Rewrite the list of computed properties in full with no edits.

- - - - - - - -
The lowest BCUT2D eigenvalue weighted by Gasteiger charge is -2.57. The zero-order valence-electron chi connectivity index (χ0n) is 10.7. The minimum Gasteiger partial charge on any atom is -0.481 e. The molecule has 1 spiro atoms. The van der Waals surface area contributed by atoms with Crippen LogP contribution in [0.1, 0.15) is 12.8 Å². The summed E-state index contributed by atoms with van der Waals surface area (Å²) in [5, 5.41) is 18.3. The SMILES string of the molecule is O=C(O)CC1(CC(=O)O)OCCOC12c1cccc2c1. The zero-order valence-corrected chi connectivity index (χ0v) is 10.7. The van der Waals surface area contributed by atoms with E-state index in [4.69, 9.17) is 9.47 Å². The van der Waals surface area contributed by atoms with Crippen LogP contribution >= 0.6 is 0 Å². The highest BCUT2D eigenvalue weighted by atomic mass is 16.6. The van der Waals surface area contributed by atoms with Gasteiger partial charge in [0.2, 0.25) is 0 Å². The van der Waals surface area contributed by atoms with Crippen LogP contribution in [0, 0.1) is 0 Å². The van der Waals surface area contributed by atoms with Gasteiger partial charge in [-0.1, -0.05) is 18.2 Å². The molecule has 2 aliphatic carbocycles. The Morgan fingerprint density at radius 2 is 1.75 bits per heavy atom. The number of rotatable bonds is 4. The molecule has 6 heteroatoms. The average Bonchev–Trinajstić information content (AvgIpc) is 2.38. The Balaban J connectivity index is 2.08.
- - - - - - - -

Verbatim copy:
The lowest BCUT2D eigenvalue weighted by Gasteiger charge is -2.57. The zero-order valence-electron chi connectivity index (χ0n) is 10.7. The minimum Gasteiger partial charge on any atom is -0.481 e. The molecule has 1 spiro atoms. The van der Waals surface area contributed by atoms with Crippen LogP contribution in [0.1, 0.15) is 12.8 Å². The summed E-state index contributed by atoms with van der Waals surface area (Å²) in [5, 5.41) is 18.3. The SMILES string of the molecule is O=C(O)CC1(CC(=O)O)OCCOC12c1cccc2c1. The zero-order valence-corrected chi connectivity index (χ0v) is 10.7. The van der Waals surface area contributed by atoms with E-state index in [4.69, 9.17) is 9.47 Å². The van der Waals surface area contributed by atoms with Crippen LogP contribution >= 0.6 is 0 Å². The highest BCUT2D eigenvalue weighted by atomic mass is 16.6. The van der Waals surface area contributed by atoms with Gasteiger partial charge in [0.2, 0.25) is 0 Å². The van der Waals surface area contributed by atoms with Crippen LogP contribution in [0, 0.1) is 0 Å². The van der Waals surface area contributed by atoms with Gasteiger partial charge in [-0.1, -0.05) is 18.2 Å². The molecule has 2 aliphatic carbocycles. The Morgan fingerprint density at radius 2 is 1.75 bits per heavy atom. The number of rotatable bonds is 4. The molecule has 6 heteroatoms. The average Bonchev–Trinajstić information content (AvgIpc) is 2.38. The Balaban J connectivity index is 2.08.